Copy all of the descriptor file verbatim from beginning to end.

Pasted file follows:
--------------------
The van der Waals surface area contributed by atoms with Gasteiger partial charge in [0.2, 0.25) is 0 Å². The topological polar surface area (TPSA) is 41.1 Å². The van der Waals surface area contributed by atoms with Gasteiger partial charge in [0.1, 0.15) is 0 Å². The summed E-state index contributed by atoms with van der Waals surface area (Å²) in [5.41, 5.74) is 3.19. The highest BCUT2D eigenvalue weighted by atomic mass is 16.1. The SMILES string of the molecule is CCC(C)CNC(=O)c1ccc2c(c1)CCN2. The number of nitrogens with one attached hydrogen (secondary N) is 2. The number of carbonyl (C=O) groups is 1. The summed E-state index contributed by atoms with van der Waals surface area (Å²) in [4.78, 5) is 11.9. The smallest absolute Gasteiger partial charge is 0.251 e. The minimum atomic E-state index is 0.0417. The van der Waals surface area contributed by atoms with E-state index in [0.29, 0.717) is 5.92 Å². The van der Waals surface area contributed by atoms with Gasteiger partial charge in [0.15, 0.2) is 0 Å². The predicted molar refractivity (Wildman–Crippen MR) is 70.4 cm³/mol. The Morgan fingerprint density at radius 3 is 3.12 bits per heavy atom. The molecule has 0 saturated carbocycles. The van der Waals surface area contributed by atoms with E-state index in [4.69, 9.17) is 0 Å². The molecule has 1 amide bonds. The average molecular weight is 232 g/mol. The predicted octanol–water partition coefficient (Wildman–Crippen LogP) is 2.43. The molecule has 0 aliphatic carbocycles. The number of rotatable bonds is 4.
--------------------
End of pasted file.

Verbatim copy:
The van der Waals surface area contributed by atoms with Gasteiger partial charge in [0.2, 0.25) is 0 Å². The topological polar surface area (TPSA) is 41.1 Å². The van der Waals surface area contributed by atoms with Gasteiger partial charge in [0.1, 0.15) is 0 Å². The summed E-state index contributed by atoms with van der Waals surface area (Å²) in [5.41, 5.74) is 3.19. The highest BCUT2D eigenvalue weighted by atomic mass is 16.1. The SMILES string of the molecule is CCC(C)CNC(=O)c1ccc2c(c1)CCN2. The number of nitrogens with one attached hydrogen (secondary N) is 2. The number of carbonyl (C=O) groups is 1. The summed E-state index contributed by atoms with van der Waals surface area (Å²) in [4.78, 5) is 11.9. The smallest absolute Gasteiger partial charge is 0.251 e. The minimum atomic E-state index is 0.0417. The van der Waals surface area contributed by atoms with E-state index in [0.29, 0.717) is 5.92 Å². The van der Waals surface area contributed by atoms with Gasteiger partial charge in [0.15, 0.2) is 0 Å². The predicted molar refractivity (Wildman–Crippen MR) is 70.4 cm³/mol. The Morgan fingerprint density at radius 3 is 3.12 bits per heavy atom. The molecule has 0 saturated carbocycles. The van der Waals surface area contributed by atoms with E-state index in [4.69, 9.17) is 0 Å². The molecule has 1 amide bonds. The average molecular weight is 232 g/mol. The predicted octanol–water partition coefficient (Wildman–Crippen LogP) is 2.43. The molecule has 0 aliphatic carbocycles. The number of rotatable bonds is 4.